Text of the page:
To gain further understanding of the processes that may be involved in the observed retina dysfunction, we examined retinal anatomy in both young (2 months) and aged (14 months) offspring. The lack of anatomical differences at either age suggests that the deficits in retina function observed reflect dysfunction of certain cell types within the retina, rather than a decline in the number of retinal cells. This is perhaps best exemplified by the marked differences between control and IUGR offspring in OP amplitudes, which are thought to originate largely from amacrine cells, without a change in the number of TH and ChAT positive cells between groups. We cannot, however, rule out the contribution of other amacrine cell populations for which we do not have immunohistochemical markers. The lack of anatomical changes in IUGR offspring seems, at first glance, at odds with the findings of Loelinger et al., who reported that chronic placental insufficiency is associated with the anatomical loss of amacrine and horizontal cells [6], [7]. While numerous factors could explain this discrepancy, including the nature of the insult, timing of the insult is particularly noteworthy. Given the fact that rats are highly altricial, hypoxia induced in the last week of gestation, as in the present study, is bound to have a marked impact on retina development, when compared with precocial models such as the sheep or guinea pig. The timing of insult may also provide additional insights as to why certain cell types appear more susceptible to hypoxia than others. Rapid proliferation and differentiation of various cell types, including retinal ganglion cells (GD10 to GD19), cones (GD10 to GD17), amacrine cells (GD10 to postnatal day 0, PD0), and rods (GD17 to PD4) are occurring during the hypoxic insult in the present model [28]. The degree of overlap, as well as timing of overlap between cell development and hypoxic insult could explain the apparent susceptibility of amacrine cells and cones in this model. However, an exhaustive developmental characterization of the retina in IUGR versus control is needed to further test this hypothesis.

The lack of anatomical changes suggests that the long-term programming effects caused by prenatal hypoxia impact the transduction pathways associated with rod and cone pathways, rather than numbers of photoreceptors. The most obvious question therefore is whether the observed deficits stem from dysfunctional photoreceptors, signal transduction efficiency through bipolar or horizontal cells, or deficits originating in output cells of the retina (e.g. retinal ganglion cells); future studies will be required to elucidate the nature of this dysfunction. However, the subtle increases in GFAP staining observed in astrocytes and Muller cells is indicative of a stress response. GFAP is an intermediate filament protein, and its over-expression has been associated with ischemia [29] and retinal degeneration [30]. We have previously reported that vulnerability to ischemia-related injury varied between cell types and organ systems [16]. Although the precise mechanism underlying this susceptibility is not known, the involvement of altered cellular bioenergetics and antioxidant mechanisms may be involved in the mild Müller cell gliosis observed at 14 months of age in IUGR rats.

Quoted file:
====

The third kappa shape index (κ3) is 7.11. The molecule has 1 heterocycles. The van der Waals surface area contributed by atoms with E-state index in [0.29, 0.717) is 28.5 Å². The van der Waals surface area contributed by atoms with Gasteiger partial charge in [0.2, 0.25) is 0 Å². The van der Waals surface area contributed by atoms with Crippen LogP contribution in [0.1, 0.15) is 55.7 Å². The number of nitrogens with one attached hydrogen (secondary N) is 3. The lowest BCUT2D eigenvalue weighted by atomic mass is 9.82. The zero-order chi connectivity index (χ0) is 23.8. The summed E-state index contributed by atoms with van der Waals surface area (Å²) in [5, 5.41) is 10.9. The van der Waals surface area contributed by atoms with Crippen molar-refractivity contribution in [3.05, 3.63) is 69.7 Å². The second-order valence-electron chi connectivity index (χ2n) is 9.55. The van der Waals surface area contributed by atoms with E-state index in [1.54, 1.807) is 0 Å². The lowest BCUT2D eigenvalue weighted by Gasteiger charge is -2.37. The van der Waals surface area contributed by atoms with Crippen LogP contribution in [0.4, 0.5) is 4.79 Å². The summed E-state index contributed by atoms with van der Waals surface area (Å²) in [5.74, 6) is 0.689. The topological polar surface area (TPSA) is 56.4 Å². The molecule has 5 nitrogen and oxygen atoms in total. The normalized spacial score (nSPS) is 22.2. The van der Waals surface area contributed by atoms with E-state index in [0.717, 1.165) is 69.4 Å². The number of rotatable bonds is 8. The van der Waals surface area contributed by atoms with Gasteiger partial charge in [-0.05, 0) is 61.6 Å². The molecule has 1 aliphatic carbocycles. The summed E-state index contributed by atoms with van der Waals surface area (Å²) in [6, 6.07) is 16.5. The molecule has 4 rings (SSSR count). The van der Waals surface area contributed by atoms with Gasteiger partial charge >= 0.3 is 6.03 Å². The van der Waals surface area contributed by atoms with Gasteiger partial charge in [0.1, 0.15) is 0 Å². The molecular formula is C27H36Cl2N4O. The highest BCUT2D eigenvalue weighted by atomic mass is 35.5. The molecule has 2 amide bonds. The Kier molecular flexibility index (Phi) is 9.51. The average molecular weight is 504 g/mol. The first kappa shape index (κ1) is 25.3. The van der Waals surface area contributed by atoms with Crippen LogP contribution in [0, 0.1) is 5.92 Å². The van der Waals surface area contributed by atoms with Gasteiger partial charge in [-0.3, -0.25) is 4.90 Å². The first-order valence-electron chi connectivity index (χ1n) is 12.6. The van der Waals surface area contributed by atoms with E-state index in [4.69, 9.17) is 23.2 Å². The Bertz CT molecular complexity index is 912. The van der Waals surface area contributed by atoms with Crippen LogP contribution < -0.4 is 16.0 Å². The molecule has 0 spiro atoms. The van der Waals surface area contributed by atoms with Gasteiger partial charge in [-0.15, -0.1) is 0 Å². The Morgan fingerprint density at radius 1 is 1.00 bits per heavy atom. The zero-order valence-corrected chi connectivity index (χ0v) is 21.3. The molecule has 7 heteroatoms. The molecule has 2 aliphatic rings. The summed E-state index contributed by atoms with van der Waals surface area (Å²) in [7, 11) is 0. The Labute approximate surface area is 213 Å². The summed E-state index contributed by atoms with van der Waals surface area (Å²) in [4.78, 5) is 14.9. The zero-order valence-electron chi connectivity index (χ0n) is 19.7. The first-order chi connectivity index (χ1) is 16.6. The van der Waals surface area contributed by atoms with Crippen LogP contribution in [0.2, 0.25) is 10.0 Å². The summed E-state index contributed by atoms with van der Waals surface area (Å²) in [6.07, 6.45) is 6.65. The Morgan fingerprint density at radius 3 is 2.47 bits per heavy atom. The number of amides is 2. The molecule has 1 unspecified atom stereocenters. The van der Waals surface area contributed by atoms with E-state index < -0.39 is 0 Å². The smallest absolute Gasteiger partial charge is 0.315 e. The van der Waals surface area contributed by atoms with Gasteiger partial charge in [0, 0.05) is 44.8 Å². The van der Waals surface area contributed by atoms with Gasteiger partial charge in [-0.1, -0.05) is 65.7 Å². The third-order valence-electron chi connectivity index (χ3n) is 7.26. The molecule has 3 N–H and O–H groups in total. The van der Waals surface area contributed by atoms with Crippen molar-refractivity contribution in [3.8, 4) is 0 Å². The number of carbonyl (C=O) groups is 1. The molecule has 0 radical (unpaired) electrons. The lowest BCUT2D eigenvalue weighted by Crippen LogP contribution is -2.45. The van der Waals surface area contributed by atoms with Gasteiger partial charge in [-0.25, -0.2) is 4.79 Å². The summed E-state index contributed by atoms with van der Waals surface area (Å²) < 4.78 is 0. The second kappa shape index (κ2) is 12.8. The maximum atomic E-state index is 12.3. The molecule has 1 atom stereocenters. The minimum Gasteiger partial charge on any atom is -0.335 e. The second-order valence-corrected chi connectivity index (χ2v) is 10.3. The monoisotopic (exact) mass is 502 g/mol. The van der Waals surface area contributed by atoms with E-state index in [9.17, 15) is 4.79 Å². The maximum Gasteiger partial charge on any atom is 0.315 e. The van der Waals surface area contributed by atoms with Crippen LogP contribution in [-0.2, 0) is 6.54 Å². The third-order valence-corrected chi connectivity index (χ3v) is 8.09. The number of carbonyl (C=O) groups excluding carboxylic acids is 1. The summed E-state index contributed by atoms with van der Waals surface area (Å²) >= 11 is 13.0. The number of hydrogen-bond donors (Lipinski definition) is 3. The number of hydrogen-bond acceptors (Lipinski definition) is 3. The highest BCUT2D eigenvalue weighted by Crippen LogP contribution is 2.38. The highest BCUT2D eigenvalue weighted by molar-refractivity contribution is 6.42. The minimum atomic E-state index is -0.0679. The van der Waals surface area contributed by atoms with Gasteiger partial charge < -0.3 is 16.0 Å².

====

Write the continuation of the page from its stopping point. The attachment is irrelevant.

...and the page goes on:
Finally, the CFF is the frequency at which a flickering light stimulus can no longer be resolved and appears to be completely steady to the observer. The CFF is a measure of the rate of information processing, and may have implications for processing in temporally dependent contexts. In the retina, the CFF, is related in part to phototransduction recovery. Thus, the observation that CFF is reduced in IUGR offspring compared to controls could be indicative of numerous functional deficiencies, and therefore does not provide clear insights into the mechanisms involved therein. The value of this observation may relate to its diagnostic or prognostic potential. Since assessing CFF is technically simple and inexpensive, its use may be warranted in the wake of complications in pregnancy. Indeed, since the changes in CFF were evident at 2 months of age—well before the onset of rod-related dysfunction—alterations in CFF could be prognostic of cone or eventual rod related dysfunction.

In summary, the present study offers new insights into precocious, as well as delayed, deleterious effects of prenatal stressors on the visual system. The present findings demonstrate that prenatal stressors, such as hypoxia, can have immediate consequences on sensory function, but also lasting effects that do not manifest for decades. Moreover, the magnitude of dysfunction that occurs as a consequence of prenatal hypoxia is particularly striking, and provides a clear impetus to investigate the specific mechanisms associated with the observed retinal decline, and the nature of the susceptibility of cone dysfunction to prenatal hypoxia. As such, information regarding fetal health during pregnancy and birth outcomes indicative of prenatal stress could be useful in predicting potentially debilitating retinal damage. Indeed, as the number of seniors (people over 65 years of age) steadily increases, early therapeutic intervention as a means of mitigating or preventing retinal dysfunction will undoubtedly prove more efficacious and cost effective than the alternative of treating retinal disorders at the point when irreversible damage has occurred.


The authors would like to thank Dr. Xuejun Sun and Mrs. Geraldine Barron at the Cross Cancer Institute Cell Imaging Facility for technical assistance in the use of the facility's laser scanning microscope (Zeiss LSM710).

Author Contributions

Edited the manuscript: SLB SK LMR STD YS. Conceived and designed the experiments: SLB STD YS. Performed the experiments: SLB SK LMR YS. Analyzed the data: SLB YS SK. Contributed reagents/materials/analysis tools: STD YS. Wrote the paper: SLB YS.